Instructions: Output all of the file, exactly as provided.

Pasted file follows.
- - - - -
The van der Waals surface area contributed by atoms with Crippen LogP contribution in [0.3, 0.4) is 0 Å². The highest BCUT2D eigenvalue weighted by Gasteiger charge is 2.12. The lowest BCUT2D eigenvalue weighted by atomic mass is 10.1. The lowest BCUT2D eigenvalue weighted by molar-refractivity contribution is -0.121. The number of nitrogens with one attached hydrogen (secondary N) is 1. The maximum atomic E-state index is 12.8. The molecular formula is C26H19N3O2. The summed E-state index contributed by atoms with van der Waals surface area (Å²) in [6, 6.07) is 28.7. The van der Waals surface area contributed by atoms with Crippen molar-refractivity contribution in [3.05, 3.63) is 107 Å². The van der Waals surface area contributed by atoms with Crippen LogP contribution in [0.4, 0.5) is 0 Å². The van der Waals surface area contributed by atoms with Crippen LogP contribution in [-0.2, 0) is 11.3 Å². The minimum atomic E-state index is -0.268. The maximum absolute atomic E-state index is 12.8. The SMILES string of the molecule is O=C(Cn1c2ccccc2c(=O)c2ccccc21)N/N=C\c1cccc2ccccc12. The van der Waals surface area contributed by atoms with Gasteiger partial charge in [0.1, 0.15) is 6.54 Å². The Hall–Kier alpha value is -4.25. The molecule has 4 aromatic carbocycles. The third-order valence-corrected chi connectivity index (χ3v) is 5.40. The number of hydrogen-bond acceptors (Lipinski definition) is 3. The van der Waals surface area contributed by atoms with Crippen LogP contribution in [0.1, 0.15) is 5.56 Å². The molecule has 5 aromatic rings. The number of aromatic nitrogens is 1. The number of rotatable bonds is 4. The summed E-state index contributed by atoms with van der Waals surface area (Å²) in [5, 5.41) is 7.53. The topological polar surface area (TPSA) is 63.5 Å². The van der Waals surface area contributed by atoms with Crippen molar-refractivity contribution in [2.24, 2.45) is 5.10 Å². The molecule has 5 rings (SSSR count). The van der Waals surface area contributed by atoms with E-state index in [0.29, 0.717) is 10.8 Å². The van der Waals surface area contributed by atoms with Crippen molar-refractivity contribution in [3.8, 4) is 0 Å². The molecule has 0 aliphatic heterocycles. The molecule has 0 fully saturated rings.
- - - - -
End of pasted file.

The van der Waals surface area contributed by atoms with Crippen LogP contribution in [0.3, 0.4) is 0 Å². The highest BCUT2D eigenvalue weighted by Gasteiger charge is 2.12. The lowest BCUT2D eigenvalue weighted by atomic mass is 10.1. The lowest BCUT2D eigenvalue weighted by molar-refractivity contribution is -0.121. The number of nitrogens with one attached hydrogen (secondary N) is 1. The maximum atomic E-state index is 12.8. The molecular formula is C26H19N3O2. The summed E-state index contributed by atoms with van der Waals surface area (Å²) in [6, 6.07) is 28.7. The van der Waals surface area contributed by atoms with Crippen molar-refractivity contribution in [3.05, 3.63) is 107 Å². The van der Waals surface area contributed by atoms with Crippen LogP contribution in [0.4, 0.5) is 0 Å². The van der Waals surface area contributed by atoms with Crippen LogP contribution in [-0.2, 0) is 11.3 Å². The minimum atomic E-state index is -0.268. The maximum absolute atomic E-state index is 12.8. The SMILES string of the molecule is O=C(Cn1c2ccccc2c(=O)c2ccccc21)N/N=C\c1cccc2ccccc12. The van der Waals surface area contributed by atoms with Gasteiger partial charge in [0.1, 0.15) is 6.54 Å². The Hall–Kier alpha value is -4.25. The molecule has 4 aromatic carbocycles. The third-order valence-corrected chi connectivity index (χ3v) is 5.40. The number of hydrogen-bond acceptors (Lipinski definition) is 3. The van der Waals surface area contributed by atoms with Crippen LogP contribution in [0.1, 0.15) is 5.56 Å². The molecule has 5 aromatic rings. The number of aromatic nitrogens is 1. The number of rotatable bonds is 4. The summed E-state index contributed by atoms with van der Waals surface area (Å²) in [5, 5.41) is 7.53. The topological polar surface area (TPSA) is 63.5 Å². The van der Waals surface area contributed by atoms with Crippen molar-refractivity contribution in [2.24, 2.45) is 5.10 Å². The molecule has 5 rings (SSSR count). The van der Waals surface area contributed by atoms with E-state index in [0.29, 0.717) is 10.8 Å². The van der Waals surface area contributed by atoms with Crippen molar-refractivity contribution in [3.8, 4) is 0 Å². The molecule has 0 aliphatic heterocycles. The molecule has 0 fully saturated rings.